It took over a week to catch up with the comments regarding the “Death of a Services Salesman” blog series. I’m glad so many of you enjoyed it, I got more comments on this and more ad money than ever before. Now I can retire and live in a tent! 🙂
The commentary seemed split between oneliners that I read and long, extended rants that I deleted. Told you I would do that. If you have an opinion or insight that can fill more than a paragraph, honestly, you’re doing yourself and everyone else a disservice by not having a blog of your own.
If you saw DoaSS as an eulogy, it probably was. Please turn the lights off on your way out.
On the other hand, we’ve seen this before. Technology (and solution providers) are naturally phased out by technological improvements. But that doesn’t mean that there is a mass extinction event on which everything as you knew it a second ago ceases to exist. Remember that Gmail has been out for 6 years and Microsoft signaled the current state of affairs at least 4 years ago
(which leads me to believe that people that thought it was an eulogy didn’t actually read the blog posts but instead just reacted to their own fear of not being able to continue running business as usual)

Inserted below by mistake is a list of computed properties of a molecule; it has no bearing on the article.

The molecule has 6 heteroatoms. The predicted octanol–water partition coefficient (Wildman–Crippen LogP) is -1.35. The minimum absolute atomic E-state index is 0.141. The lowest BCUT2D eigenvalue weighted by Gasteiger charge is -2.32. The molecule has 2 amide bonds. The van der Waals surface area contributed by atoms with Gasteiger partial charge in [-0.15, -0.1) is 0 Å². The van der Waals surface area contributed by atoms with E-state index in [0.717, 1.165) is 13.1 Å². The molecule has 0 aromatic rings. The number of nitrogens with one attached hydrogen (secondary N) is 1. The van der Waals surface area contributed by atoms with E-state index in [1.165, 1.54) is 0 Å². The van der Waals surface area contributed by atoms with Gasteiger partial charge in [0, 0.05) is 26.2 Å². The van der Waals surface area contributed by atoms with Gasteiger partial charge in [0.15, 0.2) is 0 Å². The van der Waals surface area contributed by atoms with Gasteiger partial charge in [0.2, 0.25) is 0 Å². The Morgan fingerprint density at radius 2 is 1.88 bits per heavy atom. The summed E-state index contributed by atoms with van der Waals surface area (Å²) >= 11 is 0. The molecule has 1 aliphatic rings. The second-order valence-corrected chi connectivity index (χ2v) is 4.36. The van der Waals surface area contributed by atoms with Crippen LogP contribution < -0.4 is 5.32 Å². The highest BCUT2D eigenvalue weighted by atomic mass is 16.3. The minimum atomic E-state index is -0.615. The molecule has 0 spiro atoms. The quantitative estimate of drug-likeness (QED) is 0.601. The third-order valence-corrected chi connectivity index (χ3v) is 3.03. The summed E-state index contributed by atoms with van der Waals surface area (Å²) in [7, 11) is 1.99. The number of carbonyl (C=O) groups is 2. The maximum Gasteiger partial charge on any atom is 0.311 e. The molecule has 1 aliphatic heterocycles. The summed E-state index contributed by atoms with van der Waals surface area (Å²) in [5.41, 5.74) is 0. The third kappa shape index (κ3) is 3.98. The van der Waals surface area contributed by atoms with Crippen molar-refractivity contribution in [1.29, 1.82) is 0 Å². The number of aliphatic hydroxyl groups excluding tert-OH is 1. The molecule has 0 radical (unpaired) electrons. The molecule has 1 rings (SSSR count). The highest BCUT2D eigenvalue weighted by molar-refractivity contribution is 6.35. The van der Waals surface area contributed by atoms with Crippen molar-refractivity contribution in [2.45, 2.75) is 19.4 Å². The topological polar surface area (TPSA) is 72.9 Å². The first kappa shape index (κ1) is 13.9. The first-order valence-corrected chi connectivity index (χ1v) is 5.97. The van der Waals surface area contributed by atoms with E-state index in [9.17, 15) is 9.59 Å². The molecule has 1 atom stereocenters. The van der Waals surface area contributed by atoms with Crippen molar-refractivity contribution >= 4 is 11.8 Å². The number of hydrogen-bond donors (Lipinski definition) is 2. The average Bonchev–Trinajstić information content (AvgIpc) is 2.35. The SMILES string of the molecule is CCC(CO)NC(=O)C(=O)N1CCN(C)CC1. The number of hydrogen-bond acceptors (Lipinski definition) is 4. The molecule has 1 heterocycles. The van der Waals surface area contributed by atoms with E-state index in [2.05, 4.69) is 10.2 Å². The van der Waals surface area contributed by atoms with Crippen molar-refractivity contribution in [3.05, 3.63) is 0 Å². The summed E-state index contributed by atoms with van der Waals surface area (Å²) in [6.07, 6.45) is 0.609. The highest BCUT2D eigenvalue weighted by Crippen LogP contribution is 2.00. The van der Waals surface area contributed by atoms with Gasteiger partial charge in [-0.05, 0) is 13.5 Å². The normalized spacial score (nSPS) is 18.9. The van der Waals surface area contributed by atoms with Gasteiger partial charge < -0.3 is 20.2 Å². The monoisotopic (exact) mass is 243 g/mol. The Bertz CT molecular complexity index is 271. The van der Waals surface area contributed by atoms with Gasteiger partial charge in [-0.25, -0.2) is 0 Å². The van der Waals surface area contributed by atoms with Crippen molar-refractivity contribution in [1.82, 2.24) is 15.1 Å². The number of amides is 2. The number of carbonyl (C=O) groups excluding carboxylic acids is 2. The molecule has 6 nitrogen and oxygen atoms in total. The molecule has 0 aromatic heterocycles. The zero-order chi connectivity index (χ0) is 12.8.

Quite the contrary, the phase out period is extended – but only the first movers tend to survive. They get to the new market before the rest of the sheep flood it and completely render it impossible to differentiate and compete in.
The faster you accept that things are changing, the faster your company will grow. No, this blog is not meant as an abuse broadcast system (another comment) – it’s meant as a sounding board. I speak to hundreds sometimes thousands of people each week – and I use this blog to voice the insight I get from my interactions to see if I’m only getting a message from a small/vocal biased group or if this is an overall state of industry.
That’s how I know that if you’re sitting around formulating strategies over virtualizing servers in the cloud you’re stuck in 2006. Remember when good ol’ Vlad talked about a $99 SBS box and had thousands of them running? Yeah, good luck selling that today – you’ll find a handful of people with a lot of money and the number of people that consume IT like that is decreasing, not increasing. So by all means, try to run your consulting practice like you did in 2006 – few clients with thousands of dollars to burn on IT. High risk, slow deployments, expensive staff – and the few SMB bloggers that are still around will hopefully speak fondly of you and what a great job you did building the company’s first LAN.
The point of DoaSS is to make you move – quickly. If after reading it you don’t have a sense of urgency, go read it again.